Who was it who wrote, in March 2008, just after Apple announced its intention to create an online app store for the iPhone, “You’re witnessing the birth of a third major computer platform: Windows, Mac OS X, iPhone”?
Oh, right–that was me.
Anyway, there are now 15,000 programs available on the App Store, and so many more are flooding in that Apple’s army of screeners can’t even keep up. I keep meaning to write a thoughtful, thorough roundup of the very best of these amazing programs, but every day that I don’t do it, the job becomes more daunting. (But don’t worry. I’ll get around to it.)
For the moment, let’s use a single program as a case study. It’s one of the most magical programs I’ve ever seen for the iPhone, and probably for any computer. It’s Ocarina, named after the ancient clay wind instrument.
Once you install and open this program, your iPhone’s screen displays four colored circles of different sizes. These are the “holes” that you cover with your fingers, as you would the holes on a flute. Then you blow into the microphone hole at the bottom of the iPhone, and presto: the haunting, expressive, beautiful sound of a wind instrument comes from the iPhone speaker.
Different combinations of fingers on those four “holes” produce the different notes of the scale. (You can change the key in Preferences–no doubt a first on a cellphone.) Tilting the phone up or down controls the vibrato.
Ocarina has become a mega-hit. YouTube videos show people playing their favorite songs on this thing with amazing skill. (The “Stairway to Heaven” arrangement, featuring four people playing their iPhones in harmony, is especially memorable.) The software company’s Web site, Smule.com, even includes sheet-music pages that show you how to play well-known songs on Ocarina.
Ocarina takes advantages of the iPhone’s microphone, speaker, touch screen, graphics and tilt sensor. Incredibly, though, it also exploits the iPhone’s Internet connection and GPS, as well.
If you tap the little globe at the bottom of the screen, the screen changes. Now you see a map of the world–and you start hearing the Ocarina performance of one person, in one city (indicated by animated sound waves on the map), who’s playing the thing *right now*. Sometimes it’s the halting fumbles of a rank beginner; sometimes it’s a lovely melody played by someone who’s got the hang of it. You can hit a Next button to tune in to another stranger, and another, all around the world.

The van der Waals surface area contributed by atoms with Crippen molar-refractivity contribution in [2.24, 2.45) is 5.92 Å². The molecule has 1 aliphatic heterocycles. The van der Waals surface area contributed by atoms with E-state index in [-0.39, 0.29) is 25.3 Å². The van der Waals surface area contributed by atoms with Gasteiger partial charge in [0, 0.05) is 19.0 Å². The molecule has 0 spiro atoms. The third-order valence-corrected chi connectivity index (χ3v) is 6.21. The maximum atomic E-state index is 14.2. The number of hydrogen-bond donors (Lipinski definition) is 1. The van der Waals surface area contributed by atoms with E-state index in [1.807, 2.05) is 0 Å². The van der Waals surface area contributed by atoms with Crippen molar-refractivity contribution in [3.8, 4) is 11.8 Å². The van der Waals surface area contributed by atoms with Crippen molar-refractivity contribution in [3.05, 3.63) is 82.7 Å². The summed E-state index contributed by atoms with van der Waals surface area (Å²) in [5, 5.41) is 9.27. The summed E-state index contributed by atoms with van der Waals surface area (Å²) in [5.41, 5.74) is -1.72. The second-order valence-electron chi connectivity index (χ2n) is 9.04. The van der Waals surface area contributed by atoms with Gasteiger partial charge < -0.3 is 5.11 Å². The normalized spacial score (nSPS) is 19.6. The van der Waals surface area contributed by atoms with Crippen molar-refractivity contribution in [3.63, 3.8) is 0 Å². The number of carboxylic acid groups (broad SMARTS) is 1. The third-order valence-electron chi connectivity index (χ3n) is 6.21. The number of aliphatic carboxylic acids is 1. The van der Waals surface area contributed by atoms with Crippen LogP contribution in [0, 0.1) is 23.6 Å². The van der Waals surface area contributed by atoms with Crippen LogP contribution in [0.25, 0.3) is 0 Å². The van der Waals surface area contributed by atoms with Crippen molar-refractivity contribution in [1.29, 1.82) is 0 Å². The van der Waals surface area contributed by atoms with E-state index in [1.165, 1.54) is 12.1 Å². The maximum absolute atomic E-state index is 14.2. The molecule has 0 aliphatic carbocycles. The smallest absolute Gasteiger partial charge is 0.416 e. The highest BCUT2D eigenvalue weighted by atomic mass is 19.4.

It’s a brain-frying experience to know that you’re listening to someone else playing Ocarina, right now, in real time, somewhere else on the planet. (And then you realize that someone, somewhere might be listening to *you*!)
The best part of this story isn’t just that someone has turned a cellphone, for crying out loud, into a musical instrument with fantastic expressive potential. It’s that hundreds of thousands of people have bought this program in just a few months–for $1 apiece.
Apple, which runs the store, keeps 30 percent of each sale. Even so, Ocarina demonstrates that a programmer can make a staggering amount of money from the iPhone store. It’s a crazy new software model that I don’t remember seeing anywhere else. It’s not a boxed software program for $600, or even a shareware program you download for $25. It’s a buck a copy.
The beauty here is that at these prices, there’s very little risk in trying something out. How many software programs have you bought for your Mac or PC? Two? Four? Well, the average iPhone owner may wind up installing 10, 20 or 30 programs. In all, according to Apple, iPhone owners have downloaded 500 million copies of these programs. Half a billion–since last July.
There’s a lot of gloom in the tech industry (and every industry, for that matter). But even when the economy is crashing down around us, there’s still amazing power in a single good idea. And the one on display here–pricing software so low that millions of people buy it without batting an eye–is turning a few clever programmers into millionaires.
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